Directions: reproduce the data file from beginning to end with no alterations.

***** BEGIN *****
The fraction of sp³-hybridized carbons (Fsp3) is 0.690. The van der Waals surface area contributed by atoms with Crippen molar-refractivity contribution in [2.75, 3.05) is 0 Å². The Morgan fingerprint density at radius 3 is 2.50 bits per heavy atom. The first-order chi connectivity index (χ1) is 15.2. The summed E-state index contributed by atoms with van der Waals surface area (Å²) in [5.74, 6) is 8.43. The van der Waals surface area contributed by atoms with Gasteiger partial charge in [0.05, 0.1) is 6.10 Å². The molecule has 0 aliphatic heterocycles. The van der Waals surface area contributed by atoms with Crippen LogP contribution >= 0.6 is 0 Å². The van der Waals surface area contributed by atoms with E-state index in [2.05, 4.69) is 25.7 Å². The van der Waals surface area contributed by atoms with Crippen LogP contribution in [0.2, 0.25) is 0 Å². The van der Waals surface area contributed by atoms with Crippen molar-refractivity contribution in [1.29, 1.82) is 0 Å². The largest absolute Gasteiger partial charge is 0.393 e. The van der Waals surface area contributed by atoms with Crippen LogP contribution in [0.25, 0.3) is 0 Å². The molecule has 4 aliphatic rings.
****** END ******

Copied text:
The fraction of sp³-hybridized carbons (Fsp3) is 0.690. The van der Waals surface area contributed by atoms with Crippen molar-refractivity contribution in [2.75, 3.05) is 0 Å². The Morgan fingerprint density at radius 3 is 2.50 bits per heavy atom. The first-order chi connectivity index (χ1) is 15.2. The summed E-state index contributed by atoms with van der Waals surface area (Å²) in [5.74, 6) is 8.43. The van der Waals surface area contributed by atoms with Gasteiger partial charge in [0.05, 0.1) is 6.10 Å². The molecule has 0 aliphatic heterocycles. The van der Waals surface area contributed by atoms with Crippen LogP contribution >= 0.6 is 0 Å². The van der Waals surface area contributed by atoms with E-state index in [2.05, 4.69) is 25.7 Å². The van der Waals surface area contributed by atoms with Crippen LogP contribution in [0.2, 0.25) is 0 Å². The van der Waals surface area contributed by atoms with Crippen molar-refractivity contribution in [1.29, 1.82) is 0 Å². The largest absolute Gasteiger partial charge is 0.393 e. The van der Waals surface area contributed by atoms with Crippen LogP contribution in [0.25, 0.3) is 0 Å². The molecule has 4 aliphatic rings.